My wish for her, her mother and her grandmother is that we may live in a world where increasing efforts will be made to eliminate poverty and violence, and that she, her grandmother and her mother may be able in their respective communities to establish themselves and live in the equality that is vital to their development.
I would like to reread the motion we introduced this morning because every word in it is important in my view:
That this House immediately work to provide the means needed to fight poverty and violence against women as demanded by the World March of Women, particularly in the areas of income protection, health, international aid, violence and wage parity, so as to ensure a fairer distribution of wealth between women and men.
As has been repeatedly pointed out today, the government is in a position and has the means to help women with their demands. The budget surpluses can be used to do much to improve the conditions in which women and, by extension, their children live.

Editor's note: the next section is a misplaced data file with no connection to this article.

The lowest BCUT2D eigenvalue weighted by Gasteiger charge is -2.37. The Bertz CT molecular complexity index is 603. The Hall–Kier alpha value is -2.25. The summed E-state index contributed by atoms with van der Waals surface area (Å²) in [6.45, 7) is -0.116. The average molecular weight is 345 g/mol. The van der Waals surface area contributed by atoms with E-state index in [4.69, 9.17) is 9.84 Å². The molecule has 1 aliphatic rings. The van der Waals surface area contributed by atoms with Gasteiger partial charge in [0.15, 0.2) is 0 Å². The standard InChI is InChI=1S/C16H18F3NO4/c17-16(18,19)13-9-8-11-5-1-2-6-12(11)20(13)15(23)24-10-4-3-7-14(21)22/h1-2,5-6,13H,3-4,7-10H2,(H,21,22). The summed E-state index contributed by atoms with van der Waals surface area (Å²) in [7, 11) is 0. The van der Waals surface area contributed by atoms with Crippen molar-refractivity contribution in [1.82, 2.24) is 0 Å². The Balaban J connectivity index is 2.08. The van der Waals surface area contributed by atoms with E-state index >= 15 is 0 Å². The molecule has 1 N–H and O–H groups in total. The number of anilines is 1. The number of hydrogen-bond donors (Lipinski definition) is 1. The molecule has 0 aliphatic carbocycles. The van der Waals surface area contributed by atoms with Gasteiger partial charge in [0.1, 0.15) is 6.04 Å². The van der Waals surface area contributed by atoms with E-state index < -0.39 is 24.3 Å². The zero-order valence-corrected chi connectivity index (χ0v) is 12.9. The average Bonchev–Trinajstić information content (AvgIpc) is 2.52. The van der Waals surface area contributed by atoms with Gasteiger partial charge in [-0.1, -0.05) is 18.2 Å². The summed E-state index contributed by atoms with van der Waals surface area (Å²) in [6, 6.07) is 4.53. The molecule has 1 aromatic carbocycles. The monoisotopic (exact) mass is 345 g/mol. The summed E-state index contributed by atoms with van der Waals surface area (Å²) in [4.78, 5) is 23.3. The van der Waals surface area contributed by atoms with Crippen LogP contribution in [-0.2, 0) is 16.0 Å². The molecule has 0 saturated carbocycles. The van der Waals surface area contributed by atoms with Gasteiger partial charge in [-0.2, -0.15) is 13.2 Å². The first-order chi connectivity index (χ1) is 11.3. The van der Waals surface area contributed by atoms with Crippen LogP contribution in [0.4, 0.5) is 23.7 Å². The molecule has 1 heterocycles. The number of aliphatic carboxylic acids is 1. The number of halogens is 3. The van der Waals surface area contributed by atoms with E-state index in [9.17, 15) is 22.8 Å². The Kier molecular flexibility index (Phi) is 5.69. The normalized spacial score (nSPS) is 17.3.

The World March of Women, which brings together 5,000 groups of women from 159 countries, managed to get over three million signatures in support of its demands. These signatures are cards that will be delivered to Kofi Annan, the UN secretary general.
This march has its roots in Quebec, where a group of organized women, of activists, came to the conclusion that many policies at all levels were not working and were harmful to women. Back then people probably did not think that the movement would spread to other countries, that these women would join forces with others to achieve the success that we are witnessing this week.